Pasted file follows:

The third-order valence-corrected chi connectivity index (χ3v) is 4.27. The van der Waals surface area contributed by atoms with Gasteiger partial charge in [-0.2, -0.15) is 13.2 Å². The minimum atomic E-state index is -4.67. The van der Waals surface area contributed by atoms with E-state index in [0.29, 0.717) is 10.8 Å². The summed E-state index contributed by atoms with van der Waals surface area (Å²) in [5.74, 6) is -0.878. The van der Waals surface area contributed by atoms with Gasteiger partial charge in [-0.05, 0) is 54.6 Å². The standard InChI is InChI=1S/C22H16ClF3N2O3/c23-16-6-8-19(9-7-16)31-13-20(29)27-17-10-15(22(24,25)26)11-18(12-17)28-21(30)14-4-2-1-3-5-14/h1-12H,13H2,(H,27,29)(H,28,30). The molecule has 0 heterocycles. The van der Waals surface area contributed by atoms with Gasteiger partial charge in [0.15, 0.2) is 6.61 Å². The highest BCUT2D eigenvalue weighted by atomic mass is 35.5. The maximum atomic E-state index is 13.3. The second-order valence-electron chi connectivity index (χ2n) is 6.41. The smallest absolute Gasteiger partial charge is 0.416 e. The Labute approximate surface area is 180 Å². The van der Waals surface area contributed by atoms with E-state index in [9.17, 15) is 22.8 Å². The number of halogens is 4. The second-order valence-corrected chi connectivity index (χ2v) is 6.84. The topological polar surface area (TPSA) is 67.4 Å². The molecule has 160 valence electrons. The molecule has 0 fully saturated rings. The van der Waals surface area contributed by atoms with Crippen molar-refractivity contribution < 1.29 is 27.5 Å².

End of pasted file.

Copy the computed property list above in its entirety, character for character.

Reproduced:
The third-order valence-corrected chi connectivity index (χ3v) is 4.27. The van der Waals surface area contributed by atoms with Gasteiger partial charge in [-0.2, -0.15) is 13.2 Å². The minimum atomic E-state index is -4.67. The van der Waals surface area contributed by atoms with E-state index in [0.29, 0.717) is 10.8 Å². The summed E-state index contributed by atoms with van der Waals surface area (Å²) in [5.74, 6) is -0.878. The van der Waals surface area contributed by atoms with Gasteiger partial charge in [-0.05, 0) is 54.6 Å². The standard InChI is InChI=1S/C22H16ClF3N2O3/c23-16-6-8-19(9-7-16)31-13-20(29)27-17-10-15(22(24,25)26)11-18(12-17)28-21(30)14-4-2-1-3-5-14/h1-12H,13H2,(H,27,29)(H,28,30). The molecule has 0 heterocycles. The van der Waals surface area contributed by atoms with Gasteiger partial charge in [0.15, 0.2) is 6.61 Å². The highest BCUT2D eigenvalue weighted by atomic mass is 35.5. The maximum atomic E-state index is 13.3. The second-order valence-electron chi connectivity index (χ2n) is 6.41. The smallest absolute Gasteiger partial charge is 0.416 e. The Labute approximate surface area is 180 Å². The van der Waals surface area contributed by atoms with E-state index in [9.17, 15) is 22.8 Å². The number of halogens is 4. The second-order valence-corrected chi connectivity index (χ2v) is 6.84. The topological polar surface area (TPSA) is 67.4 Å². The molecule has 160 valence electrons. The molecule has 0 fully saturated rings. The van der Waals surface area contributed by atoms with Crippen molar-refractivity contribution < 1.29 is 27.5 Å².